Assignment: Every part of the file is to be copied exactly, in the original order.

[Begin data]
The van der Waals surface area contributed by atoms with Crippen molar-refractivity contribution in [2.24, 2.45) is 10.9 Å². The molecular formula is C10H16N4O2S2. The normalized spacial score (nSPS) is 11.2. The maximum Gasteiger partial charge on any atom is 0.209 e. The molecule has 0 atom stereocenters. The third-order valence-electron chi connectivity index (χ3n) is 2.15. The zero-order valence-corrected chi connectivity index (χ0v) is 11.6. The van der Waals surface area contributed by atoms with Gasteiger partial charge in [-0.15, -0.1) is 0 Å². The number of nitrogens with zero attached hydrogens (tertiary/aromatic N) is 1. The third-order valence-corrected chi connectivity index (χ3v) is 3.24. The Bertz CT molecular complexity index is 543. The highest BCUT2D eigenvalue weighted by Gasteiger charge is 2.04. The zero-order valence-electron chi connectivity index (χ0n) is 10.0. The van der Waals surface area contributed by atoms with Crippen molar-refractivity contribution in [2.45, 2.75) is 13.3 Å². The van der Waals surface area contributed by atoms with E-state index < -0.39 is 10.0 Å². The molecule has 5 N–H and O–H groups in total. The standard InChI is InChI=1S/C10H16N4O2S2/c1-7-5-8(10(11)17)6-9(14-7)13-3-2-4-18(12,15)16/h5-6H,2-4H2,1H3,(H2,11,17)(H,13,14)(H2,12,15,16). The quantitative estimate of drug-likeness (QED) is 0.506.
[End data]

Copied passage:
The van der Waals surface area contributed by atoms with Crippen molar-refractivity contribution in [2.24, 2.45) is 10.9 Å². The molecular formula is C10H16N4O2S2. The normalized spacial score (nSPS) is 11.2. The maximum Gasteiger partial charge on any atom is 0.209 e. The molecule has 0 atom stereocenters. The third-order valence-electron chi connectivity index (χ3n) is 2.15. The zero-order valence-corrected chi connectivity index (χ0v) is 11.6. The van der Waals surface area contributed by atoms with Gasteiger partial charge in [-0.15, -0.1) is 0 Å². The number of nitrogens with zero attached hydrogens (tertiary/aromatic N) is 1. The third-order valence-corrected chi connectivity index (χ3v) is 3.24. The Bertz CT molecular complexity index is 543. The highest BCUT2D eigenvalue weighted by Gasteiger charge is 2.04. The zero-order valence-electron chi connectivity index (χ0n) is 10.0. The van der Waals surface area contributed by atoms with Crippen molar-refractivity contribution in [2.45, 2.75) is 13.3 Å². The van der Waals surface area contributed by atoms with E-state index < -0.39 is 10.0 Å². The molecule has 5 N–H and O–H groups in total. The standard InChI is InChI=1S/C10H16N4O2S2/c1-7-5-8(10(11)17)6-9(14-7)13-3-2-4-18(12,15)16/h5-6H,2-4H2,1H3,(H2,11,17)(H,13,14)(H2,12,15,16). The quantitative estimate of drug-likeness (QED) is 0.506.